GRAND FORKS Consider for a moment the commitment it takes to be a member of a state legislature. Although we don’t see it as a year-round, full-time job per se — some lawmakers may make it so, and that’s their prerogative — we do acknowledge the great amounts of work, travel and time required of lawmakers in every state.

And for many, it also is time away from their regular job, usually resulting in some level of lost income back home.

So, yes, we are in favor of modest, regular raises for elected officials at all levels, including and especially state legislators.

North Dakota lawmakers are considering granting themselves a 1.5% pay increase in the first year of the next biennium and 2% for the next year. At present, lawmakers earn $518 per month and, when in session, another $186 per day. They also receive a housing allowance of approximately $1,800 a month during sessions. All told, they average approximately $25,000 per year, with pay during the session considerably higher than their out-of-session pay.

The high rate during sessions is legitimate, since — during the session — lawmaking is without doubt a full-time job. They do deserve a raise, and, since they are paid by the state, they also deserve to continue to be included on the state’s health insurance plan.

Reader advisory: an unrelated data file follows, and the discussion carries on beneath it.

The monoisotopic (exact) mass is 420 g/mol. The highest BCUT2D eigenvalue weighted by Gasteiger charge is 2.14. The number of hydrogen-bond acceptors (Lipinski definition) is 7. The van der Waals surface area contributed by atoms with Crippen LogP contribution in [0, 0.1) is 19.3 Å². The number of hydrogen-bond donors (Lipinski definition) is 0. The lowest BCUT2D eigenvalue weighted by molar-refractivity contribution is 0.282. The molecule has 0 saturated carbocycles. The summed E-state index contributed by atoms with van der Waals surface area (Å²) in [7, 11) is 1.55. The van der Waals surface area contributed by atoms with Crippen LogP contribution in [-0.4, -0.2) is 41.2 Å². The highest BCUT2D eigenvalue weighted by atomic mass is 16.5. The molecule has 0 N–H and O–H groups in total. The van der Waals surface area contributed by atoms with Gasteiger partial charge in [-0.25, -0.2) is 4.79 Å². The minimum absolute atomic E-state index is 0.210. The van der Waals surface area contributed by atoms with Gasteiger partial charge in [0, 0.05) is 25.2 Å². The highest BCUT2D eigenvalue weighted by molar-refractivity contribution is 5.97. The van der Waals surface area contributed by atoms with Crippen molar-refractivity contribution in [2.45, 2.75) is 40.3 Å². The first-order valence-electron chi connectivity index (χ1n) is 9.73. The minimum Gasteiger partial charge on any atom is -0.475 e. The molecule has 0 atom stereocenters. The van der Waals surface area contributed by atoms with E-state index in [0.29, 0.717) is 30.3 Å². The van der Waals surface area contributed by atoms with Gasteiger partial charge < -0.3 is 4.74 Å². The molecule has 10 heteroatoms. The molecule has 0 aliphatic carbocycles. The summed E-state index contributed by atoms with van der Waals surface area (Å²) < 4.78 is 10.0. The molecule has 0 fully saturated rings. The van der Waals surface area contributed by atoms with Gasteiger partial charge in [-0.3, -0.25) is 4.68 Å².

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Go forward with this plan, state lawmakers, since we believe it’s important that legislators and other public servants like yourselves are adequately paid for your work. Without decent pay for legislators, city council members, school board members and the like, it gets more difficult to fill these important positions with competent and qualified members.

These jobs require great diligence and extra hours. They are thankless and come with headaches that most of us would rather avoid.

Yet lawmakers and all boards must remember the importance of ensuring lower-level employees also receive similar, regular raises. They also must have the ability to sense the distastefulness of self-determined raises during hard times.

And now is an opportune time to remind North Dakota lawmakers that there hasn’t been a small boost in the state minimum wage in more than a decade. At present, the base compensation in North Dakota is $7.25 — too low, in our view. It shouldn’t be the $15 that many seek — not even close. But it shouldn’t be $7.25, either.

Lawmakers, give yourselves the raise you seek because it’s deserved and necessary if we, the people, hope to keep qualified delegates working on our behalf.

This other view is the opinion of the editorial board of our sister publication, the Grand Forks Herald.